One of the cultural sources I turned to in trying to 'reconstruct the consciousness' of Bertha Pappenheim was The Girl's Own Paper, a magazine first published in 1880, the year in which Bertha's story began. Reading it brings one to the inescapable conclusion that the past is indeed a foreign country. I feel that I could more easily understand a present-day Zulu or Maori than any young 19th-century woman whose mind was formed by the principles governing those moralising texts.
Feminism was still only a speck on a distant horizon, at least as far the GOP was concerned. An article titled The Girls of Today, written by 'One of Them', while advocating a degree of working activity for women, concluded: '…. there is plenty of work to do, not only for our fathers and brothers but for us girls also. Out of this work we will select that which we can do best, whether it be nursing, teaching, book-keeping, mending, lamp-cleaning, dressmaking, or anything else. At the same time we will endeavour to hold fast by those attributes of modesty, gentleness and patience which belong to good women, and while we enrich the home with our earnings, we will try to be its sunlight and its ornament.' As for a career in journalism, anyone considering it was advised that the job might require her to be out and about late at night, which would not be seemly, and that she would need 'a bold mien' to work with male reporters 'on whose province she is encroaching'. As a final word of warning GOP cautioned that 'it is not an occupation that tends to the development of feminine graces.' On a more positive note, the newly invented typewriter was promoted as a solution to the problem of finding employment for ladies, it being 'peculiarly fitted for their nimble fingers'.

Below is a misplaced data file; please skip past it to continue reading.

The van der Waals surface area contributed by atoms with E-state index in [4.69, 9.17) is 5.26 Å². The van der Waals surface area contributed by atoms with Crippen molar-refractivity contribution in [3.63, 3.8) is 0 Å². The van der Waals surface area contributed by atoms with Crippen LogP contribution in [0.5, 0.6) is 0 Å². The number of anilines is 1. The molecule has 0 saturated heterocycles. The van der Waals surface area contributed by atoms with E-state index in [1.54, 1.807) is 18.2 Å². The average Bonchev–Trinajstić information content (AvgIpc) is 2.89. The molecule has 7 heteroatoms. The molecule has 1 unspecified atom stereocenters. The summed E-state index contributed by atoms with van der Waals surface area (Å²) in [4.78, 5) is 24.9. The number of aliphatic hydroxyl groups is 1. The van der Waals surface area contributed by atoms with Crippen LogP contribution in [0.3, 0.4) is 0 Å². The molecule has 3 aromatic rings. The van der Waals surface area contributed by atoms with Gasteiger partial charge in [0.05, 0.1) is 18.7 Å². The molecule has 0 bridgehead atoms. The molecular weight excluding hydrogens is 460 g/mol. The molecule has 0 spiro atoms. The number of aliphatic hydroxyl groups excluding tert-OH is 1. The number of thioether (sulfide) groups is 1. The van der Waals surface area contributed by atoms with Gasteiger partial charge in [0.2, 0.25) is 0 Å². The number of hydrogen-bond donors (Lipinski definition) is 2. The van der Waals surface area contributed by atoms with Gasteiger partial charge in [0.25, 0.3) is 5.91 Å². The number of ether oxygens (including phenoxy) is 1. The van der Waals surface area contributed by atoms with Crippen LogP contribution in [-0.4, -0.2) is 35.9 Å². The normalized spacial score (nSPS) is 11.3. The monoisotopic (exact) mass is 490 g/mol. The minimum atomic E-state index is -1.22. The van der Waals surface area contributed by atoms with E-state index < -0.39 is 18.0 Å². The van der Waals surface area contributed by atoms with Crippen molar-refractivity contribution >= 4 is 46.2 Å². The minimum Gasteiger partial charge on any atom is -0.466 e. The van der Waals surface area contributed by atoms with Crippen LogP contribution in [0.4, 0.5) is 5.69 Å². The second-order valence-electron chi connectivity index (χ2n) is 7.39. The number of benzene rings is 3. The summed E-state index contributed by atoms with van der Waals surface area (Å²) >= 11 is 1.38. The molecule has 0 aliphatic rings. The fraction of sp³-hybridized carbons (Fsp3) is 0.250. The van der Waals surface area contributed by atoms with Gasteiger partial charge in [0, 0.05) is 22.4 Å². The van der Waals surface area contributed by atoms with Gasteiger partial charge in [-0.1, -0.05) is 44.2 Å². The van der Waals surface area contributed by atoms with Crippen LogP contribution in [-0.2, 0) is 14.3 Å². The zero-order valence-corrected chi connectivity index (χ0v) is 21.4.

Beauty, just as much as health, was considered to be a matter of mens sana in corpore sano. 'Health can make the plainest girl pleasant to behold, if her mind be pure and innocent,' exhorted Medicus in 1884. Readers were encouraged to believe that a good head of hair could be obtained by cultivating 'a calm and unruffled frame of mind'. A daily bath, 'as cold as can be borne', and exercise were judged ideal beauty aids. Powder and 'paint' were anathema, a sign of loose morals.
Overall the texts were saturated with religiosity. An article titled What Shall We Do With Our Sundays? was accompanied by a poem by Yeats suggesting that the answer was church attendance: 'She prays for father, mother dear, To Him with thunder shod. She prays for every falling tear, In the holy church of God. 'Middle-class girls were encouraged to procure copies of 'the Holy Gospels' and other 'nice little books' and to leave them in appropriate places, such as under the seat cushion in a hired vehicle, where they could be found by 'the lower orders'. Acting was disapproved of. 'Once on the stage, those wishing to leave it and live religious lives find much prejudice from prospective employers.' The writer wasn't thinking of women wanting to enter a convent, but simply leading a life that wasn't immoral.
Replies to readers' letters were tart and bracing. A reader with academic aspirations was advised: 'The subjects to be avoided, save in an elementary manner, are mathematics, and possibly science - certainly, however, the former.' A young woman enquiring about a career as a governess in 1884 was told: 'You seem to think that we keep a registry office. You are not sufficiently educated to take a place as nursery governess. You cannot write; and do not express yourself properly.' But this was nothing to the scolding doled out to a correspondent from Canada: 'This is the last notice that we shall take of your silly letters. Learn your lessons, read your Bible, and make and mend your own clothes and waste no more time in writing such rubbish.'
It's difficult to believe that only 130 years separates this kind of thing from the tweets of Paris Brown, the seventeen-year-old who has just had to resign from her police job after it was discovered that she had posted homophobic and racist rants and boasted about her binge drinking, drug taking and sex life on Twitter. But then, much as I said at the beginning, I might find it easier to understand a Zulu or a Maori than Paris Brown.
*Porter, Roy, ‘The Patient’s View: Doing Medical History from Below’, Theory and Society, 14 (March, 1985), 175-198